According to a recently published Tennessee.gov press release, the Tennessee Department of Safety and the Tennessee Highway Patrol are both participating in National School Bus Safety Week that runs from October 22nd to the 26th.
This year’s theme is “Be Aware! Cross with Care.” The theme reminds students to cross streets carefully when exiting or entering on to a school bus. Children need to always look both ways before crossing a street and to always cross in front of a school bus, never behind where drivers can not see them.
Tennessee Commissioner David Mitchell said,” School buses safely transport nearly 25-million kids to and from school everyday, more than 500-thousand right here in Tennessee. That’s 500-thousand precious reasons motorists need to be alert and stop for stopped school buses.”
Even local Tennessee law enforcement agencies are working to crack down on motorists who break laws in school zones. Just since August 1st of this year, troopers have written a total of 1,197 citations to drivers. Over 300 of those were given to drivers who were simply speeding in school zones. Keep in mind, the set school speed limits are 15 or 20 mph at the moment.
Just last year alone, Tennessee troopers issued out close to 6,500 citations from drivers breaking laws in school zones across the state. Citations ranged from speeding, to blowing stop signs, and more.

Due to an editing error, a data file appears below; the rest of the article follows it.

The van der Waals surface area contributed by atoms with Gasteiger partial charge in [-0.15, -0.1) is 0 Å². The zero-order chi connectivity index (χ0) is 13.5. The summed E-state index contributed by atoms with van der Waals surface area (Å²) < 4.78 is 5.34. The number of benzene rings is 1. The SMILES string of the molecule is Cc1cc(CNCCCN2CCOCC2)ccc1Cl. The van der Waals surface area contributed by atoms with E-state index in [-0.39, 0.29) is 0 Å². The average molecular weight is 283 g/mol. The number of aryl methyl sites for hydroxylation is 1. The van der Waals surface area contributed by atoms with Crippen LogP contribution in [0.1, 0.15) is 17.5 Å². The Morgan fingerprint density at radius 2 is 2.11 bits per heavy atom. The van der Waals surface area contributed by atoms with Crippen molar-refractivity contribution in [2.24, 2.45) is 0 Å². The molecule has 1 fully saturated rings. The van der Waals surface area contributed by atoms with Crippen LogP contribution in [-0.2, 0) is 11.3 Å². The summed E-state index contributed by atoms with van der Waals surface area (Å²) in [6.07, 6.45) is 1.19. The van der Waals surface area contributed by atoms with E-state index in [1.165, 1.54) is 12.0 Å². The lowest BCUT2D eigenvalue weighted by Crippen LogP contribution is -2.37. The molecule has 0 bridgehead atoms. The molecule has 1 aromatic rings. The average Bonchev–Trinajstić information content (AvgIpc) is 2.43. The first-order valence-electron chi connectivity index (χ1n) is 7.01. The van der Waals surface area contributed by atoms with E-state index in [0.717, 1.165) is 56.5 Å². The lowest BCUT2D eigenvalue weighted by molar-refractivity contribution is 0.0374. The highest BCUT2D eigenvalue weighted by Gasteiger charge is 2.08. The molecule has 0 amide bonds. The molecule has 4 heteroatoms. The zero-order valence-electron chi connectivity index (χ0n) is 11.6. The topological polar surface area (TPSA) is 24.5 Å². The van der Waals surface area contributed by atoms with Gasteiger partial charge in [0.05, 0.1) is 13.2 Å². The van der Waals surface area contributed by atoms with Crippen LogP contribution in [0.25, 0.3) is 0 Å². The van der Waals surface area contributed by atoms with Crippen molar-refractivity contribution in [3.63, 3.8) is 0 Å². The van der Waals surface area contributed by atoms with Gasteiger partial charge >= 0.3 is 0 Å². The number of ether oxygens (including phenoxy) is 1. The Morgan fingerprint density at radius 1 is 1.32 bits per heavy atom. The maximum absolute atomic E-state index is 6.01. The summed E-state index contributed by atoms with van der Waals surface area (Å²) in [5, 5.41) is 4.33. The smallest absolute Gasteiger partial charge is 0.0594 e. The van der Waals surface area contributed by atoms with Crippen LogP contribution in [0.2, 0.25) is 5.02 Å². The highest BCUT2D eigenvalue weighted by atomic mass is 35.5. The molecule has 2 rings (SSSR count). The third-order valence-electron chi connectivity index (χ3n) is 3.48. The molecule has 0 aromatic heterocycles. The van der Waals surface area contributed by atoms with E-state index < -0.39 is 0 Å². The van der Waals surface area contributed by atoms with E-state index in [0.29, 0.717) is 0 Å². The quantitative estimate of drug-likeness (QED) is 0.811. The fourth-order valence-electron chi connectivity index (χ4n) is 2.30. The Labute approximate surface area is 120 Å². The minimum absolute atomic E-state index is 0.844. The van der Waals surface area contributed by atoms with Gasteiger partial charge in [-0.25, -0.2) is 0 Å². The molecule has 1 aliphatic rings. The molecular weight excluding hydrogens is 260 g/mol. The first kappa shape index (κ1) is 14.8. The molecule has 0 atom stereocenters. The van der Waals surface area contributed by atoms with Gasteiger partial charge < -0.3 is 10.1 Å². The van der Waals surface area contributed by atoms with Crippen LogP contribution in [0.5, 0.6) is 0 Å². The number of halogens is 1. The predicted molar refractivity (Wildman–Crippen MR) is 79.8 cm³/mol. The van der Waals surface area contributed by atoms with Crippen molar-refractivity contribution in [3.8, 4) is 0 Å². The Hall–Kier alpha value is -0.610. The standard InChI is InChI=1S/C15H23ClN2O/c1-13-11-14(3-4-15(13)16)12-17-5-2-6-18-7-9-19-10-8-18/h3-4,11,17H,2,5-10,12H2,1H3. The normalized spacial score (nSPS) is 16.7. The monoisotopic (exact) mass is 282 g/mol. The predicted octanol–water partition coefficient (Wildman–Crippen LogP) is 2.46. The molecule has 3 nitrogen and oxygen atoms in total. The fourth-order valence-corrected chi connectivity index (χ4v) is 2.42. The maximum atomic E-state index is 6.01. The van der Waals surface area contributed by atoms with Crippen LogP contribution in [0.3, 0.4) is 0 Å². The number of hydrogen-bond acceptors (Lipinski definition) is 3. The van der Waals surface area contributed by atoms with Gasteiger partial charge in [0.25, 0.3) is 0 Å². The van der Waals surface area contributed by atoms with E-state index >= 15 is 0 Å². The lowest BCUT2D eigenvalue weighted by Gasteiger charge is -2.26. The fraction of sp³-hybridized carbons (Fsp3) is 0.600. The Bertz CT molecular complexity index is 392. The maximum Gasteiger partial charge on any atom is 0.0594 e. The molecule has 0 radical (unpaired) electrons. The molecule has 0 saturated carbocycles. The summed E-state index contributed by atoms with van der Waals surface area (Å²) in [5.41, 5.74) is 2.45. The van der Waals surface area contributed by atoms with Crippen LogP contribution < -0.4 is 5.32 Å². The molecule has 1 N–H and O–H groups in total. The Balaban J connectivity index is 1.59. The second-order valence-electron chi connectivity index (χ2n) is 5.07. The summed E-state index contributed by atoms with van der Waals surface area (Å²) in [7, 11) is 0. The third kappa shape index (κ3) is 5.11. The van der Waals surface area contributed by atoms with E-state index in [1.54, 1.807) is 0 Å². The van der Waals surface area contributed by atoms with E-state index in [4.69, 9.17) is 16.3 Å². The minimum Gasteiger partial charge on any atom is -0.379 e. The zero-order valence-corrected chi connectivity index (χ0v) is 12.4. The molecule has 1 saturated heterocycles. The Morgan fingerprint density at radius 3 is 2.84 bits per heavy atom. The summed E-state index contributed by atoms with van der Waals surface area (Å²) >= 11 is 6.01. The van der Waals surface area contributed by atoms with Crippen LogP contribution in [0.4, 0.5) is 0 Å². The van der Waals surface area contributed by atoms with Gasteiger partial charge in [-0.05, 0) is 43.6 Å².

“Our school bus drivers are doing a great job keeping children safe, but they need the help of other motorists,” said Colonel Mike Walker. “Our goal is to make sure children get to school and back home safely. That’s why Troopers enforce traffic laws, train school bus drivers and inspect buses.”
The Department of Safety trained over 11,000 school bus drivers last year alone. They also worked hard to inspect nearly 10,000 school buses. Bus inspections include looking at the safety of seats, seat belts, and emergency exits on the bus.
The Tennessee Highway Patrol will be working hard this week to monitor school zones for safety of students and other pedestrians alike.
In some counties in the state, troopers will ride buses looking for drivers who ignore school buses’ flashing red lights and stop signs. This alone is a major violation of the law since it threatens the safety of children getting on or off the bus. There have been cases where children have been seriously hurt or even killed because drivers failed to follow the laws of driving near school buses.
Colonel Walker added, “Drivers need to know that a school zone isn’t just the 15-mile-per-hour area around a school. It’s anywhere children travel. This effort is very important to us because many of us are parents and grandparents.”
Tennessee mother of two, Emma Wakenson, said, “My children use the school bus system every day to and from school. Some parents wouldn’t be able to get their children to school any other way. It’s good to know as a parent that the state is working hard to keep our kids safe.”
For more information about the Tennessee Department of Safety and National School Bus Safety Week, visit www.tennessee.gov/safety. Here you can find additional information on law enforcement, safety, and different services available to families.
The Department of Safety helps to keep nearly 15,000 miles of state and federal highways safe for all users.
Tennessee.gov. “THP Participates in National School Bus Safety Week.” http://info.tnanytime.org/tngov/?p=1194